First World Problems*(n) Hilarious and anxiety-inducing! I absolutely knew he would choose debit and… the PIN again (maybe because that would have happened if it were my story.) You have a great feel for humor!

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Michał Przywara
23:16 Apr 12, 2022

Ha, definitely 1st world problems. I guess life isn't too bad if these are the worst things we suffer, but it sure doesn't feel that way in the moment. Thanks for reading, and for the feedback!

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Robin Davidson
02:13 Apr 09, 2022

This story had my stomach in knots but also had me laughing. I feel soooo bad for Will. I'm hoping he eventually got everything figured out! I enjoyed the way you wrote his thoughts, too--made for great pacing. And I'm not sure how you made something as simple as a missed phone call so suspenseful but it was! Great job.

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Michał Przywara
20:07 Apr 09, 2022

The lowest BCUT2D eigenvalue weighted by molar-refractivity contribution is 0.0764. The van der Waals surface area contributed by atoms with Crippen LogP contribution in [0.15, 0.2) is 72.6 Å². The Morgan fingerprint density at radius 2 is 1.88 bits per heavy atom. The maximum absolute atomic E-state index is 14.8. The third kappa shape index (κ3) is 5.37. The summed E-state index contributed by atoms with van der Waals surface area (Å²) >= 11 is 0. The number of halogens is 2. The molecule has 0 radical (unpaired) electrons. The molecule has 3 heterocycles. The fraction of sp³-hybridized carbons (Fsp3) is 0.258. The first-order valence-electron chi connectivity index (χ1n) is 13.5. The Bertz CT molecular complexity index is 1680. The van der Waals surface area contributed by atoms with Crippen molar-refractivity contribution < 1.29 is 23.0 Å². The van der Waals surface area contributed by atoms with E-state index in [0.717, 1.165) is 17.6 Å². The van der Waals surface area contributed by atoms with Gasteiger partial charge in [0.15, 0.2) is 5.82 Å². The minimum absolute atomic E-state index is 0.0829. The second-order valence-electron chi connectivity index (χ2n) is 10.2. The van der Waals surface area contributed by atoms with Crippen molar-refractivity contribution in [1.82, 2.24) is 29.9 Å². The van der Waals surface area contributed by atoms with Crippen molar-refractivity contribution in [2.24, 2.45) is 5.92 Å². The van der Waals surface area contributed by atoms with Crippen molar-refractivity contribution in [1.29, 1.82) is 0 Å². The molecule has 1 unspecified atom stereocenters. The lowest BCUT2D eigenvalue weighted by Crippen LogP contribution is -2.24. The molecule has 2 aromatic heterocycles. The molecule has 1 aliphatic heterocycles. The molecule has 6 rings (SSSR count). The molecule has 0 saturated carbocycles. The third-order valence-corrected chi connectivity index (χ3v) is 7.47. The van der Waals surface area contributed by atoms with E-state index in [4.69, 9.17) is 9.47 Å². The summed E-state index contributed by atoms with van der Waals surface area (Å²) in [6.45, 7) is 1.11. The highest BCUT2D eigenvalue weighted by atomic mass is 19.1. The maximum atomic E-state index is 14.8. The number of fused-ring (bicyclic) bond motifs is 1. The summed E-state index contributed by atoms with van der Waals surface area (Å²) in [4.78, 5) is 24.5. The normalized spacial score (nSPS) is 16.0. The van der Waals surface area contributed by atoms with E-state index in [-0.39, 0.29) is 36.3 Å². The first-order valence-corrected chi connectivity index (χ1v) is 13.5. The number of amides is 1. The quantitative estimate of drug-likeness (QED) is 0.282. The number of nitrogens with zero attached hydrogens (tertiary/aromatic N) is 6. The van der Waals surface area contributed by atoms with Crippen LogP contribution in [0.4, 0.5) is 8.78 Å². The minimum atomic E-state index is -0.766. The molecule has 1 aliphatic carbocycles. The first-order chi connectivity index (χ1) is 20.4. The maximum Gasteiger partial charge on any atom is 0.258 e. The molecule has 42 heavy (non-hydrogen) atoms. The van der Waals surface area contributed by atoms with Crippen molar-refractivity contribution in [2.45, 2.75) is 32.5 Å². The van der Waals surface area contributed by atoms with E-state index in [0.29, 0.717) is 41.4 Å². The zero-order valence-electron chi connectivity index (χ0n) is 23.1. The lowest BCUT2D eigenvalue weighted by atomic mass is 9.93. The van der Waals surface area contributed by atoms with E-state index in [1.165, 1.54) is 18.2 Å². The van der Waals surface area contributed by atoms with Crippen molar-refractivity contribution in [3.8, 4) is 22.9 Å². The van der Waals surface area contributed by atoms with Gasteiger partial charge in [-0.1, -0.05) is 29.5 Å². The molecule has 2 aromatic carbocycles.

Thank you! Very happy it was enjoyable. I'm sure things eventually work out for him :) This seems like one of those events that's super stressful in the moment, but probably something you can laugh about looking back.

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Francis Daisy
12:16 Apr 08, 2022

Perfect ending to a perfect story! I laughed at many parts of your story, but my most favorite line has to be the one about Cindy Crawford staying.

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Michał Przywara
21:36 Apr 08, 2022

Thank you! Always happy for laughter. I like that line too. Some people treat their wallets like vaults, and you forget some of the old treasures you lock away in them.

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Riel Rosehill
06:25 Apr 08, 2022

Michał! How do your do this? I wrote one funny story and it took the life out of me and here you are, posting these cracking stories every week! I love reading them. Poor Will... I'm happy Ian couldn't scam him though, haha. The ending was perfect, just so damn funny especially with everything leading up to it. Btw I was so anxious to see if he can get back into his phone and what will happen with the job (I don't mind that we didn't find out), I was really routing for him! Again, your style of writing is so consistent and you really nailed ...